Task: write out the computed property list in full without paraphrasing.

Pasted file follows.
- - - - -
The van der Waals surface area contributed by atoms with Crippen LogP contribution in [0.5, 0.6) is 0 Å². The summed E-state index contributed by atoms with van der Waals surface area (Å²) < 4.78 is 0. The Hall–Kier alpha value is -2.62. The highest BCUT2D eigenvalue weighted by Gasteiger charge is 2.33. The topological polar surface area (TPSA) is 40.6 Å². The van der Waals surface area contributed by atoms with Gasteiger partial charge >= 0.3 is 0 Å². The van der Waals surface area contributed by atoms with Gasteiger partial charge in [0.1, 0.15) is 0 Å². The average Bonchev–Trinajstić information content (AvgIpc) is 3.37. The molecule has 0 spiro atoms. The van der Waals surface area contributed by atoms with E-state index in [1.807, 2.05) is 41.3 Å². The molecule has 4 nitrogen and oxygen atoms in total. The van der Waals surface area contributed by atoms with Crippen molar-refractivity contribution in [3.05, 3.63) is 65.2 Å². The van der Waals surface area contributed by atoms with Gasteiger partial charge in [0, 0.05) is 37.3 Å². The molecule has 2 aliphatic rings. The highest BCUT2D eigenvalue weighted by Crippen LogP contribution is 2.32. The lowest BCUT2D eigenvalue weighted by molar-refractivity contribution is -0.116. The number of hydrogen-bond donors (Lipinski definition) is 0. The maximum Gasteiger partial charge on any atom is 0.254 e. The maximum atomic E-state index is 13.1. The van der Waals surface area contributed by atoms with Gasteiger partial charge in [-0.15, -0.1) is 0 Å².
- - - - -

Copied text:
The van der Waals surface area contributed by atoms with Crippen LogP contribution in [0.5, 0.6) is 0 Å². The summed E-state index contributed by atoms with van der Waals surface area (Å²) < 4.78 is 0. The Hall–Kier alpha value is -2.62. The highest BCUT2D eigenvalue weighted by Gasteiger charge is 2.33. The topological polar surface area (TPSA) is 40.6 Å². The van der Waals surface area contributed by atoms with Gasteiger partial charge >= 0.3 is 0 Å². The van der Waals surface area contributed by atoms with Gasteiger partial charge in [0.1, 0.15) is 0 Å². The average Bonchev–Trinajstić information content (AvgIpc) is 3.37. The molecule has 0 spiro atoms. The van der Waals surface area contributed by atoms with E-state index in [1.807, 2.05) is 41.3 Å². The molecule has 4 nitrogen and oxygen atoms in total. The van der Waals surface area contributed by atoms with Crippen molar-refractivity contribution in [3.05, 3.63) is 65.2 Å². The van der Waals surface area contributed by atoms with Gasteiger partial charge in [0, 0.05) is 37.3 Å². The molecule has 2 aliphatic rings. The highest BCUT2D eigenvalue weighted by Crippen LogP contribution is 2.32. The lowest BCUT2D eigenvalue weighted by molar-refractivity contribution is -0.116. The number of hydrogen-bond donors (Lipinski definition) is 0. The maximum Gasteiger partial charge on any atom is 0.254 e. The maximum atomic E-state index is 13.1. The van der Waals surface area contributed by atoms with Gasteiger partial charge in [-0.15, -0.1) is 0 Å².